Negligence is a legal term that is typically defined as failing to fulfill a duty or obligation to a person. You said you would do something for someone and failed to do it? That’s negligence.

However, it is a little bit more complicated than that. According to Victor Insurance Managers Inc. there are four things that must exist to prove negligence.

  1. The existence of a duty (typically in the form of a contract)
  2. A breach or violation of that duty
  3. Evidence that the breach or violation was what caused the injury
  4. Measurable damages

While analyzing your actions when dealing with an allegation of negligence, you will be held to the standard of care. What this means is you will be held to the same standards as every other architect. The standard of care has been developed through the actions of all the previous architects before you. You won’t be held to a higher standard than that. If you did the best you absolutely could, ideally you shouldn’t be punished for that.

Take care that your contract or words don’t contradict this standard of care – unless you are prepared to go above and beyond. Statements like “I will give you completely mistake-free work” could work against you.

Why does all this matter for insurance? Picking a policy can be difficult – there are a lot of options. Finding the right option requires fully understanding when and how you might need to use it.

How to Pick an Insurance Policy

When shopping for architect's insurance there are two main options for agents.

  1. Independent broker
  2. Insurance carrier’s exclusive agent

We think the independent brokers are the best option – they are certainly the most common. An independent broker works for you and not for the insurance company. They have access to all the markets and can work with you to find a company and policy that best fits your needs.

Sometimes you will find agents who represent only one insurance company. These are the exclusive agents. They have the insurance company’s interests in mind – meaning you are priority number two. They don’t have access to the entire marketplace, which means you won’t be able to shop around.

Take care and time when selecting an insurance company. Remember, these people will have your back if things go wrong, and things always – eventually – go wrong. You want someone you trust because the peace of mind they can give you will be invaluable.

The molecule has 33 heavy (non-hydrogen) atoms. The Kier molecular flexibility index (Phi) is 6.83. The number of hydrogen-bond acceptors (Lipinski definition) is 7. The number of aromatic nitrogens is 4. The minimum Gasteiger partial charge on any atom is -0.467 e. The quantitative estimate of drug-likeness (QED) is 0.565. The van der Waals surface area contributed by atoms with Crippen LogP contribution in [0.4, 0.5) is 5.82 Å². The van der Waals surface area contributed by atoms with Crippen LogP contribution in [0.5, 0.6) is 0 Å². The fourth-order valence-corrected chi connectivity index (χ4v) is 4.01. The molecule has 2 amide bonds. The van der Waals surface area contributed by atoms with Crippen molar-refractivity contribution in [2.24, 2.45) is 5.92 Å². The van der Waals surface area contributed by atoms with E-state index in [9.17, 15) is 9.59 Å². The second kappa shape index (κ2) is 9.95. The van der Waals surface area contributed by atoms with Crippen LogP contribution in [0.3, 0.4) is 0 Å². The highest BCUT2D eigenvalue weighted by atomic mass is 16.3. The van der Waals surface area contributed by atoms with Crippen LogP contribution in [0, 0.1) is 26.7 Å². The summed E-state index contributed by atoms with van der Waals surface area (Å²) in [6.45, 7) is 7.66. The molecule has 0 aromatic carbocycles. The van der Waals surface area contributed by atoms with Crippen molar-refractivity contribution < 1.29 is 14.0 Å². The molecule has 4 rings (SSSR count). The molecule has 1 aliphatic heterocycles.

What to Look for in an Insurance Firm and Policy

When shopping around, comparisons between the companies can be difficult, because the coverage can vary depending on how you set up the policy. The broker will be your greatest asset at this point when comparing.

They will help you look at and compare endorsement options, coverage limits, and deductibles. You should be looking for that perfect balance between coverage and cost.

Don’t be afraid of add-ons, like an increased limit. The cost for some of this can be small and the benefit great.

You also want to look at both the service and stability of the insurance firms. Firms can provide lots of educational services and management programs or they can have little to no services – what you want will depend on your needs. If you feel like you don’t quite have a grasp on it all and might need some help navigating, find an insurance company that will give you that.

You might be looking only for some insurance coverage or you might be looking for a total risk management program that includes professional liability insurance coverage.

One of the most important things to review is their claims handling process – what the insurance company does when a claim is submitted. Is it a hassle? Have other companies had issues with this stage? Are they familiar with the issues specific to your business? You want someone managing your claim who has the knowledge to help carry you through. Even if they are stellar in the other aspects, this one should be a deal breaker or maker.